Chicken by Chase Night

I’ve been incredibly busy with work, so finding any span of uninterrupted time to read Chicken by Chase Night has been nothing short of depressing. But once I found a window of time (thanks, cold), I couldn’t set the book down. This story knocked the breath out of me. Let me tell you: Chase Night’s Chicken is absolutely wonderful.

If you’ve ever lived in or around the Bible Belt, read this book. If you’re familiar with the conservative south, small-town America, Licking, MO (that’s for you, Ritzy), or any other derivative of any of these places, read this book. Even if you’re easily offended or can’t relate to any of these places, still, read this book.

Chicken by Chase Night

Night’s Chicken is a story of courage and love—forbidden love. The real monsters take the form of you and me, and the beasts are the redeemers of humanity. Presented as a YA novel, all ages would benefit from reading this book. Just do yourself a favor and read it.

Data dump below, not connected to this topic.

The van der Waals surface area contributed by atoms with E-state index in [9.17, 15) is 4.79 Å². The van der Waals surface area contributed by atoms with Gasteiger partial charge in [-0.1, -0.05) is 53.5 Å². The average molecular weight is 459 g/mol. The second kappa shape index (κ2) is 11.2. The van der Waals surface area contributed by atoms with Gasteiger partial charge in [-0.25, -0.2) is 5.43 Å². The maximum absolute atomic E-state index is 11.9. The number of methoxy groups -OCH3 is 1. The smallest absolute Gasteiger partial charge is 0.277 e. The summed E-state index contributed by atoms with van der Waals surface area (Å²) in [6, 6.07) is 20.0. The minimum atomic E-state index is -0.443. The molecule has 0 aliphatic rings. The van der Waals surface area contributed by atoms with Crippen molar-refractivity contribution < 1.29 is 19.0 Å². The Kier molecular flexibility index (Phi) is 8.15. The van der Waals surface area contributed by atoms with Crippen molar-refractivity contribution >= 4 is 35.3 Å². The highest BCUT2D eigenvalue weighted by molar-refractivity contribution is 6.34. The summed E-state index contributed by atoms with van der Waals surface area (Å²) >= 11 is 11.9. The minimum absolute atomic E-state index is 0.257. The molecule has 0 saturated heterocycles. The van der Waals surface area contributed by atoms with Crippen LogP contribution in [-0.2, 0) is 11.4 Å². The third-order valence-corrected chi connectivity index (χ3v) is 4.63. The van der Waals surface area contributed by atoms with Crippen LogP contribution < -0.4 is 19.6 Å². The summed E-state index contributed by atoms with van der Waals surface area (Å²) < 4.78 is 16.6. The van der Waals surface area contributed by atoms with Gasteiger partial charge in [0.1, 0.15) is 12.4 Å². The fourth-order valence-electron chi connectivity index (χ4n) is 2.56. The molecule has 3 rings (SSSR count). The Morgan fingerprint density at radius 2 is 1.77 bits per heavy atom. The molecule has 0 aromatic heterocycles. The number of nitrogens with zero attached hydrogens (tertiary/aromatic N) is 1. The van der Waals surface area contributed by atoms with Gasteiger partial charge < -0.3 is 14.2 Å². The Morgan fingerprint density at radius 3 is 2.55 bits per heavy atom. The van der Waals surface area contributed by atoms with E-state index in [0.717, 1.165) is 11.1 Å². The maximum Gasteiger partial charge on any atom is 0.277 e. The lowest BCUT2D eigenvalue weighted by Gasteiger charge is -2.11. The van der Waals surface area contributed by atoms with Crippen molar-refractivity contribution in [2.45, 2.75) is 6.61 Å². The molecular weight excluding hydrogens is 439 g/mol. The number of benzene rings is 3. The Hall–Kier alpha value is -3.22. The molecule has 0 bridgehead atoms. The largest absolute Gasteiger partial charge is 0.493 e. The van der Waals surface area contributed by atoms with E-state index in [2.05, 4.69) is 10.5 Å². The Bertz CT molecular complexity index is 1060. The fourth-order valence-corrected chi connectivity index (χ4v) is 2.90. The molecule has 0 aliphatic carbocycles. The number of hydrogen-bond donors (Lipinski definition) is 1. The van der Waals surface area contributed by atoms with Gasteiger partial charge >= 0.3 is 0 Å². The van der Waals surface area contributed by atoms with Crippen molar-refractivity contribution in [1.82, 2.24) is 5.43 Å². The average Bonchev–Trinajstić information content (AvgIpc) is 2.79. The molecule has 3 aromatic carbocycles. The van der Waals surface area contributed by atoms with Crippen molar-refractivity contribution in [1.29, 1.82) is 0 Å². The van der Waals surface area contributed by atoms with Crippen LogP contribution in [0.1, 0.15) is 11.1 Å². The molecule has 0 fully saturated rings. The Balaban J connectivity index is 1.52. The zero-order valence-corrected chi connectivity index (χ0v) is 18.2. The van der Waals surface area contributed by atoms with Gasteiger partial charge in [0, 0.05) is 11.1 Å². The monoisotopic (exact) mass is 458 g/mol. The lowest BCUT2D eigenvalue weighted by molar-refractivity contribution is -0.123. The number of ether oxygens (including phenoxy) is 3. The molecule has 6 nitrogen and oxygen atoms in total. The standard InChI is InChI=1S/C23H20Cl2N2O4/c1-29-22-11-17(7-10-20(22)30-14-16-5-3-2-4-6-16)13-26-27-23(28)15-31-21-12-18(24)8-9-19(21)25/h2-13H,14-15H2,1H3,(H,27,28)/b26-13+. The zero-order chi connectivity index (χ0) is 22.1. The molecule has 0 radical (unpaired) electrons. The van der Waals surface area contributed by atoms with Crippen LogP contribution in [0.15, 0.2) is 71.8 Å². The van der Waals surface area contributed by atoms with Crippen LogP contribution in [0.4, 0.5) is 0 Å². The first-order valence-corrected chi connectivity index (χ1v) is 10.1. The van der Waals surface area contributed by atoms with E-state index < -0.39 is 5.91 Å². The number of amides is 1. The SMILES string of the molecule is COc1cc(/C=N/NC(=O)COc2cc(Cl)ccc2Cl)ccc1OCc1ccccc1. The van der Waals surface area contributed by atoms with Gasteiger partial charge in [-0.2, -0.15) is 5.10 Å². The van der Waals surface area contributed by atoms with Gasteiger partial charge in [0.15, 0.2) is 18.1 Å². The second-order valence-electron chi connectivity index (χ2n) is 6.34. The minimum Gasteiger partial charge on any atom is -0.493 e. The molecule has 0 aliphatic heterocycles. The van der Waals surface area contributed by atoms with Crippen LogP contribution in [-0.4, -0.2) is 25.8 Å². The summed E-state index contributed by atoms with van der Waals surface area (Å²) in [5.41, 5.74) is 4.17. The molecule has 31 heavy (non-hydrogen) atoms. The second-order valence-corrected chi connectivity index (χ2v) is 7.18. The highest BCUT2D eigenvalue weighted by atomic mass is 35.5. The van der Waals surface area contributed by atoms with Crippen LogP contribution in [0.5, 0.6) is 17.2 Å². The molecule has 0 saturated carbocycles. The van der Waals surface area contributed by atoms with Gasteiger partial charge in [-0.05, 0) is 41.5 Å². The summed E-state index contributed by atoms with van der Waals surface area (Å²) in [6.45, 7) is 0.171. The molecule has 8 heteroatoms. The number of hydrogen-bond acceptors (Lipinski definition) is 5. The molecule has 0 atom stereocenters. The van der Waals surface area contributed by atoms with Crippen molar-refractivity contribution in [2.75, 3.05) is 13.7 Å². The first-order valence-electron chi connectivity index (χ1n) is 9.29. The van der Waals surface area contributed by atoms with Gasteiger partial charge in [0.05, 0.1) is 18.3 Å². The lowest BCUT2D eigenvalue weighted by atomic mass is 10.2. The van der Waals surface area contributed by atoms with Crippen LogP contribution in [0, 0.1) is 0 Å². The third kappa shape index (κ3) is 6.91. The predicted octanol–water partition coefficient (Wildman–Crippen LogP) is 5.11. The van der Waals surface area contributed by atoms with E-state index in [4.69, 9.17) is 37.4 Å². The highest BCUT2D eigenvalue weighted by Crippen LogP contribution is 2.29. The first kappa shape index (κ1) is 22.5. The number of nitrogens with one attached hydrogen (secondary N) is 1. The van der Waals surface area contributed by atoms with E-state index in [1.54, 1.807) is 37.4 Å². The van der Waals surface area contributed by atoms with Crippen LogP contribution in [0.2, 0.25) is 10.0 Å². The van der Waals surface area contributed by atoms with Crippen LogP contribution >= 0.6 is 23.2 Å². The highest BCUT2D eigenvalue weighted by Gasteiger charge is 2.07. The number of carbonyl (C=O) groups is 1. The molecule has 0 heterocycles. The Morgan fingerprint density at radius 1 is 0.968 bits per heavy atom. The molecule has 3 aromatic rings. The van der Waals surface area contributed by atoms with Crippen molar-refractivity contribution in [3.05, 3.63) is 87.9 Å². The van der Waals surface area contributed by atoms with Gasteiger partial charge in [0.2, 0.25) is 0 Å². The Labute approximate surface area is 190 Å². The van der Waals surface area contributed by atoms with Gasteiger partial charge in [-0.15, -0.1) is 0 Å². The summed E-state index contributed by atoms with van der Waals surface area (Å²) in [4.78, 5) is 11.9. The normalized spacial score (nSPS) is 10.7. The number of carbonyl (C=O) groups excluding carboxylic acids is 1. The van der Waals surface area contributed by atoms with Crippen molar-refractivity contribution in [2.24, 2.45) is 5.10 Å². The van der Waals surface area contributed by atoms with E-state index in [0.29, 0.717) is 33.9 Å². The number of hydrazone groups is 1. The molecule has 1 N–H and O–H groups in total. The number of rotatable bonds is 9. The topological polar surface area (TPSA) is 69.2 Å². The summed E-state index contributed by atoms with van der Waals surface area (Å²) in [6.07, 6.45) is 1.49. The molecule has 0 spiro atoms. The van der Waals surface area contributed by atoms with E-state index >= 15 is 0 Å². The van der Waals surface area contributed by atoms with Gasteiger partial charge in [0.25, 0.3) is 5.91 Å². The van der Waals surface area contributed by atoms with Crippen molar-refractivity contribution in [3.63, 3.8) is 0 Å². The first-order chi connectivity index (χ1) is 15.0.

I moved back to Northwest Arkansas in July 2012—when this book takes place. The story gave me flashbacks of some heavily covered press events from that summer. You might remember the Chick-Fil-A headlines that year. Night’s book is smartly written, the humor well-timed in the face of heavy topics. It kept me from falling into a deep depression for what the main characters, Casper and Brant, endured.

There’s an intense scene on page 271 between Casper, his parents, and his sister Laramie. The scene about sent me into a shock. I didn’t know whether to laugh like an all-out crazy person or to just burst into tears. Chicken did that a lot. It ricocheted between the sad indecencies of a close-minded society and the saving humor found in epiphanic realizations.

I read somewhere that Night plans to turn Chicken into a trilogy, with Chicken as book two. If true, I can’t wait to get my hands on The Natural State and Demoniac. I adore Casper Quinn and Brant Mitchell. But even with the disclosure of a coming trio, let me tell you, Chicken is brilliant as a standalone novel.

After reading this book, I visited Night’s Instagram out of curiosity. Take a gander. It’s apparent he had lots of inspiration in crafting the story of Casper and Brant. I can’t wait to read more of their story.

If you enjoy indie reads, you might like my review of Particles by Shawn Mihalik.

Leave a Reply

Your email address will not be published.

%d bloggers like this: